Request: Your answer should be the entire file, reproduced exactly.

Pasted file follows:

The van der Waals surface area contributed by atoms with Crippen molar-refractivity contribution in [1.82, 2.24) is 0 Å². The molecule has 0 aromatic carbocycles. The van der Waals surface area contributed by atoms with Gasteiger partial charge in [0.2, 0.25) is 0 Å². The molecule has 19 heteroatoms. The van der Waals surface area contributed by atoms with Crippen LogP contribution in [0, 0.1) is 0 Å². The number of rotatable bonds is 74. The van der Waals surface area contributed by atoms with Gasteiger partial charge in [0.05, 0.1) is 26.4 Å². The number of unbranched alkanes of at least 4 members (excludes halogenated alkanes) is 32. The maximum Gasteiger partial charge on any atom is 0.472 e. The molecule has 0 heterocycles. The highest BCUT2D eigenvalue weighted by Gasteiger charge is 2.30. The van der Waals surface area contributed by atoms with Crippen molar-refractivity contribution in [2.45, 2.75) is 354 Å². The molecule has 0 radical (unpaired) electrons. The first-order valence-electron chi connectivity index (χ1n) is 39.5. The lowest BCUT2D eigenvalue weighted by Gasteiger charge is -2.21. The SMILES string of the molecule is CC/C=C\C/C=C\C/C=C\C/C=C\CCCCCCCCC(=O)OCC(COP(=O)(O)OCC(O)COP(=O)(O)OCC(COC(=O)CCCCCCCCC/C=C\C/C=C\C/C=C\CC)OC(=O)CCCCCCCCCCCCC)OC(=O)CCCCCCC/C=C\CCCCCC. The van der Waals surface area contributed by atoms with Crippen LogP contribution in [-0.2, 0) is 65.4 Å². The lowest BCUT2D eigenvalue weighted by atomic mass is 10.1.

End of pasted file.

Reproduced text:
The van der Waals surface area contributed by atoms with Crippen molar-refractivity contribution in [1.82, 2.24) is 0 Å². The molecule has 0 aromatic carbocycles. The van der Waals surface area contributed by atoms with Gasteiger partial charge in [0.2, 0.25) is 0 Å². The molecule has 19 heteroatoms. The van der Waals surface area contributed by atoms with Crippen LogP contribution in [0, 0.1) is 0 Å². The number of rotatable bonds is 74. The van der Waals surface area contributed by atoms with Gasteiger partial charge in [0.05, 0.1) is 26.4 Å². The number of unbranched alkanes of at least 4 members (excludes halogenated alkanes) is 32. The maximum Gasteiger partial charge on any atom is 0.472 e. The molecule has 0 heterocycles. The highest BCUT2D eigenvalue weighted by Gasteiger charge is 2.30. The van der Waals surface area contributed by atoms with Crippen molar-refractivity contribution in [2.45, 2.75) is 354 Å². The molecule has 0 radical (unpaired) electrons. The first-order valence-electron chi connectivity index (χ1n) is 39.5. The lowest BCUT2D eigenvalue weighted by Gasteiger charge is -2.21. The SMILES string of the molecule is CC/C=C\C/C=C\C/C=C\C/C=C\CCCCCCCCC(=O)OCC(COP(=O)(O)OCC(O)COP(=O)(O)OCC(COC(=O)CCCCCCCCC/C=C\C/C=C\C/C=C\CC)OC(=O)CCCCCCCCCCCCC)OC(=O)CCCCCCC/C=C\CCCCCC. The van der Waals surface area contributed by atoms with Crippen LogP contribution in [-0.2, 0) is 65.4 Å². The lowest BCUT2D eigenvalue weighted by atomic mass is 10.1.